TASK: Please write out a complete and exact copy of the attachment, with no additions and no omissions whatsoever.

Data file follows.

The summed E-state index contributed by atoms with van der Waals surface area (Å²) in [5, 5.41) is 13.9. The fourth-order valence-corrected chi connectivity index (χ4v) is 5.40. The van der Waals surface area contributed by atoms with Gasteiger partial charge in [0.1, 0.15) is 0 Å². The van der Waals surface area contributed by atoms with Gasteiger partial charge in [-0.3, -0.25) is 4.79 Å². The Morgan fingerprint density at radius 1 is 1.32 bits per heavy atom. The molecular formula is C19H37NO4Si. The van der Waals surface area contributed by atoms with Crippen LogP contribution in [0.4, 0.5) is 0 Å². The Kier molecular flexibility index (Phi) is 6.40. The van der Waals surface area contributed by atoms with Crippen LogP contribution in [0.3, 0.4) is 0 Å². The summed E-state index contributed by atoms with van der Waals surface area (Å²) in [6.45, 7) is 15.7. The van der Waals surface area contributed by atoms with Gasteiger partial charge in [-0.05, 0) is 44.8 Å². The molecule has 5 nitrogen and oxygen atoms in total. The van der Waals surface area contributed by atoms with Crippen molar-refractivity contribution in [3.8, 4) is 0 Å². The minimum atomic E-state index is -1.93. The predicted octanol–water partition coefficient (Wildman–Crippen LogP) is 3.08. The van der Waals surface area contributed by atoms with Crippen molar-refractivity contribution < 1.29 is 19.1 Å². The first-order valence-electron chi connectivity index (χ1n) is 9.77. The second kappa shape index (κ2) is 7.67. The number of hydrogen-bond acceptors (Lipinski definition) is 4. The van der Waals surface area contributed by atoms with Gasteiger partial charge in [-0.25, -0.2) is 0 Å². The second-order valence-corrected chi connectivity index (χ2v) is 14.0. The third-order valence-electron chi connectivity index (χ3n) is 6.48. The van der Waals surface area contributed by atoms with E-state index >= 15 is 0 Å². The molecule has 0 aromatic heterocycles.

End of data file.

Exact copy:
The summed E-state index contributed by atoms with van der Waals surface area (Å²) in [5, 5.41) is 13.9. The fourth-order valence-corrected chi connectivity index (χ4v) is 5.40. The van der Waals surface area contributed by atoms with Gasteiger partial charge in [0.1, 0.15) is 0 Å². The van der Waals surface area contributed by atoms with Gasteiger partial charge in [-0.3, -0.25) is 4.79 Å². The Morgan fingerprint density at radius 1 is 1.32 bits per heavy atom. The molecular formula is C19H37NO4Si. The van der Waals surface area contributed by atoms with Crippen LogP contribution in [0.4, 0.5) is 0 Å². The Kier molecular flexibility index (Phi) is 6.40. The van der Waals surface area contributed by atoms with Crippen LogP contribution in [0.3, 0.4) is 0 Å². The summed E-state index contributed by atoms with van der Waals surface area (Å²) in [6.45, 7) is 15.7. The van der Waals surface area contributed by atoms with Gasteiger partial charge in [-0.05, 0) is 44.8 Å². The molecule has 5 nitrogen and oxygen atoms in total. The van der Waals surface area contributed by atoms with Crippen molar-refractivity contribution in [3.8, 4) is 0 Å². The minimum atomic E-state index is -1.93. The predicted octanol–water partition coefficient (Wildman–Crippen LogP) is 3.08. The van der Waals surface area contributed by atoms with Crippen molar-refractivity contribution < 1.29 is 19.1 Å². The first-order valence-electron chi connectivity index (χ1n) is 9.77. The second kappa shape index (κ2) is 7.67. The number of hydrogen-bond acceptors (Lipinski definition) is 4. The van der Waals surface area contributed by atoms with Gasteiger partial charge in [-0.25, -0.2) is 0 Å². The second-order valence-corrected chi connectivity index (χ2v) is 14.0. The third-order valence-electron chi connectivity index (χ3n) is 6.48. The van der Waals surface area contributed by atoms with E-state index >= 15 is 0 Å². The molecule has 0 aromatic heterocycles.